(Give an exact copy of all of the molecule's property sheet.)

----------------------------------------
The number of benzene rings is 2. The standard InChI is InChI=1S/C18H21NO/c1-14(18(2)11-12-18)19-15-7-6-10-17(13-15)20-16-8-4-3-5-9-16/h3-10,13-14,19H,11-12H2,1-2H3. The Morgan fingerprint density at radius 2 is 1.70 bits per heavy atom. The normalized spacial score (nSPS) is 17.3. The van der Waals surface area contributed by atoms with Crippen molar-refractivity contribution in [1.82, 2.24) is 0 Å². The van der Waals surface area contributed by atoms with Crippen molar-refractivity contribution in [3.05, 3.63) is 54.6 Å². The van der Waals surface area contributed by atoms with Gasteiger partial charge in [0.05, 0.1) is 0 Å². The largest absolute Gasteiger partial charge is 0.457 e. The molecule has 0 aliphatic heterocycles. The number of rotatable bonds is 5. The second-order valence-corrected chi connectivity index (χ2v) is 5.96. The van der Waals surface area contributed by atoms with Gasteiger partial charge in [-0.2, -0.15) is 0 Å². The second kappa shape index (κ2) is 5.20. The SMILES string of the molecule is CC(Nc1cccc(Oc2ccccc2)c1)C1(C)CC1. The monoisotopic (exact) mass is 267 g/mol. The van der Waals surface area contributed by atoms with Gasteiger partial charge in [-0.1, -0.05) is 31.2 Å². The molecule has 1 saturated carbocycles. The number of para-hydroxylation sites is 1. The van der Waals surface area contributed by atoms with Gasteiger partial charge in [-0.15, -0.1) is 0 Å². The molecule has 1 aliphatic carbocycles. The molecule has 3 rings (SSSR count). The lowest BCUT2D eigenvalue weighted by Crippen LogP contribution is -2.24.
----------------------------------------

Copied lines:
The number of benzene rings is 2. The standard InChI is InChI=1S/C18H21NO/c1-14(18(2)11-12-18)19-15-7-6-10-17(13-15)20-16-8-4-3-5-9-16/h3-10,13-14,19H,11-12H2,1-2H3. The Morgan fingerprint density at radius 2 is 1.70 bits per heavy atom. The normalized spacial score (nSPS) is 17.3. The van der Waals surface area contributed by atoms with Crippen molar-refractivity contribution in [1.82, 2.24) is 0 Å². The van der Waals surface area contributed by atoms with Crippen molar-refractivity contribution in [3.05, 3.63) is 54.6 Å². The van der Waals surface area contributed by atoms with Gasteiger partial charge in [0.05, 0.1) is 0 Å². The largest absolute Gasteiger partial charge is 0.457 e. The molecule has 0 aliphatic heterocycles. The number of rotatable bonds is 5. The second-order valence-corrected chi connectivity index (χ2v) is 5.96. The van der Waals surface area contributed by atoms with Gasteiger partial charge in [-0.2, -0.15) is 0 Å². The second kappa shape index (κ2) is 5.20. The SMILES string of the molecule is CC(Nc1cccc(Oc2ccccc2)c1)C1(C)CC1. The monoisotopic (exact) mass is 267 g/mol. The van der Waals surface area contributed by atoms with Gasteiger partial charge in [-0.1, -0.05) is 31.2 Å². The molecule has 1 saturated carbocycles. The number of para-hydroxylation sites is 1. The van der Waals surface area contributed by atoms with Gasteiger partial charge in [-0.15, -0.1) is 0 Å². The molecule has 1 aliphatic carbocycles. The molecule has 3 rings (SSSR count). The lowest BCUT2D eigenvalue weighted by Crippen LogP contribution is -2.24.